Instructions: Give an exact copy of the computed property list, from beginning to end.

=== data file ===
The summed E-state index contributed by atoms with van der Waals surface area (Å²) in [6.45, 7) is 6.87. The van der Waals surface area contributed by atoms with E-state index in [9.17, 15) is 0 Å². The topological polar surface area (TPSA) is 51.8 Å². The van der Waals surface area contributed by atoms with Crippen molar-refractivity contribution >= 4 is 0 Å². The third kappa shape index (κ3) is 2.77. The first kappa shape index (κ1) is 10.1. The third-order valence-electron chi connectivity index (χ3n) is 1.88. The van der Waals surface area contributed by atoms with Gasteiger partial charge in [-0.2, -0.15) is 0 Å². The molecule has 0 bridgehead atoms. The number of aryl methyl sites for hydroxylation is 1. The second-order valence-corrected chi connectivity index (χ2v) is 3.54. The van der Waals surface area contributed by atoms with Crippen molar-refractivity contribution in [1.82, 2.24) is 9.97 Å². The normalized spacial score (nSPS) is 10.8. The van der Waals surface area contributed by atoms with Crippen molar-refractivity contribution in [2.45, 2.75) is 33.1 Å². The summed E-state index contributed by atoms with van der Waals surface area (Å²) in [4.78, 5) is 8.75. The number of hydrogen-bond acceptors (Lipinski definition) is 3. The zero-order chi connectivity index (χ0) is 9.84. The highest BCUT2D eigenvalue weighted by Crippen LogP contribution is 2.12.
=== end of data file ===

The summed E-state index contributed by atoms with van der Waals surface area (Å²) in [6.45, 7) is 6.87. The van der Waals surface area contributed by atoms with E-state index in [9.17, 15) is 0 Å². The topological polar surface area (TPSA) is 51.8 Å². The van der Waals surface area contributed by atoms with Crippen molar-refractivity contribution >= 4 is 0 Å². The third kappa shape index (κ3) is 2.77. The first kappa shape index (κ1) is 10.1. The third-order valence-electron chi connectivity index (χ3n) is 1.88. The van der Waals surface area contributed by atoms with Gasteiger partial charge in [-0.2, -0.15) is 0 Å². The molecule has 0 bridgehead atoms. The number of aryl methyl sites for hydroxylation is 1. The second-order valence-corrected chi connectivity index (χ2v) is 3.54. The van der Waals surface area contributed by atoms with Crippen molar-refractivity contribution in [1.82, 2.24) is 9.97 Å². The normalized spacial score (nSPS) is 10.8. The van der Waals surface area contributed by atoms with Crippen molar-refractivity contribution in [2.45, 2.75) is 33.1 Å². The summed E-state index contributed by atoms with van der Waals surface area (Å²) in [4.78, 5) is 8.75. The number of hydrogen-bond acceptors (Lipinski definition) is 3. The zero-order chi connectivity index (χ0) is 9.84. The highest BCUT2D eigenvalue weighted by Crippen LogP contribution is 2.12.